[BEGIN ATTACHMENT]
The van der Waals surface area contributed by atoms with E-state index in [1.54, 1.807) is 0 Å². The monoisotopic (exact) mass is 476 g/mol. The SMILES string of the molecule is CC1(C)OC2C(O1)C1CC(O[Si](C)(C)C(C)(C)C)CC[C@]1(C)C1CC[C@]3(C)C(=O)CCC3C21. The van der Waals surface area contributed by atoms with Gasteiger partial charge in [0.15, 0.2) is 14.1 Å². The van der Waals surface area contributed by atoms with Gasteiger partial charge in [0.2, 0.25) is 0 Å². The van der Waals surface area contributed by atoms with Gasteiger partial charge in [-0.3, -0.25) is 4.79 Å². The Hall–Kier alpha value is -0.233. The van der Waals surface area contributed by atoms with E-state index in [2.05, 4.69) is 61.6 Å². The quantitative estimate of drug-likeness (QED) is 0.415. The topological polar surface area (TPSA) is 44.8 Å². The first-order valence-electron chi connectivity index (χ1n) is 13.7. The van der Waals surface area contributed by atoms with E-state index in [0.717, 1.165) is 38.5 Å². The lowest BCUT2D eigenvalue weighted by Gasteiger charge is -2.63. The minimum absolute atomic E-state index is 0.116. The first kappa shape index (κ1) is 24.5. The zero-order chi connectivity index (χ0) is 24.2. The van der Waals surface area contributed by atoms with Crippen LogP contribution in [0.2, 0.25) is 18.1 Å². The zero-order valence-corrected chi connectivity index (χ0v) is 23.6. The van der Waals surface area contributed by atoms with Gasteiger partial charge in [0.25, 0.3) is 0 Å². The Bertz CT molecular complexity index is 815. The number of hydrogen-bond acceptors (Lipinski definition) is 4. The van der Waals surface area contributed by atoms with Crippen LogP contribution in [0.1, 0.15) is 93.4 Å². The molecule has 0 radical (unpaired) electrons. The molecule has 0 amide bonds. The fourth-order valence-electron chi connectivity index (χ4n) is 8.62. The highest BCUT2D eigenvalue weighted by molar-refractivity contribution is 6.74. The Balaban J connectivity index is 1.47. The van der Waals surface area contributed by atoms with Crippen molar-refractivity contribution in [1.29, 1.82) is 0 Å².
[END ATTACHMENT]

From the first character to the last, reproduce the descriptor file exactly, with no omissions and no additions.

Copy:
The van der Waals surface area contributed by atoms with E-state index in [1.54, 1.807) is 0 Å². The monoisotopic (exact) mass is 476 g/mol. The SMILES string of the molecule is CC1(C)OC2C(O1)C1CC(O[Si](C)(C)C(C)(C)C)CC[C@]1(C)C1CC[C@]3(C)C(=O)CCC3C21. The van der Waals surface area contributed by atoms with Gasteiger partial charge in [0.15, 0.2) is 14.1 Å². The van der Waals surface area contributed by atoms with Gasteiger partial charge in [0.2, 0.25) is 0 Å². The van der Waals surface area contributed by atoms with Gasteiger partial charge in [-0.3, -0.25) is 4.79 Å². The Hall–Kier alpha value is -0.233. The van der Waals surface area contributed by atoms with E-state index in [2.05, 4.69) is 61.6 Å². The quantitative estimate of drug-likeness (QED) is 0.415. The topological polar surface area (TPSA) is 44.8 Å². The first-order valence-electron chi connectivity index (χ1n) is 13.7. The van der Waals surface area contributed by atoms with E-state index in [0.717, 1.165) is 38.5 Å². The lowest BCUT2D eigenvalue weighted by Gasteiger charge is -2.63. The minimum absolute atomic E-state index is 0.116. The first kappa shape index (κ1) is 24.5. The zero-order chi connectivity index (χ0) is 24.2. The van der Waals surface area contributed by atoms with Crippen LogP contribution in [0.2, 0.25) is 18.1 Å². The zero-order valence-corrected chi connectivity index (χ0v) is 23.6. The van der Waals surface area contributed by atoms with Gasteiger partial charge in [0.25, 0.3) is 0 Å². The Bertz CT molecular complexity index is 815. The number of hydrogen-bond acceptors (Lipinski definition) is 4. The van der Waals surface area contributed by atoms with Crippen LogP contribution in [0.1, 0.15) is 93.4 Å². The molecule has 0 radical (unpaired) electrons. The molecule has 0 amide bonds. The fourth-order valence-electron chi connectivity index (χ4n) is 8.62. The highest BCUT2D eigenvalue weighted by molar-refractivity contribution is 6.74. The Balaban J connectivity index is 1.47. The van der Waals surface area contributed by atoms with Crippen molar-refractivity contribution in [1.29, 1.82) is 0 Å².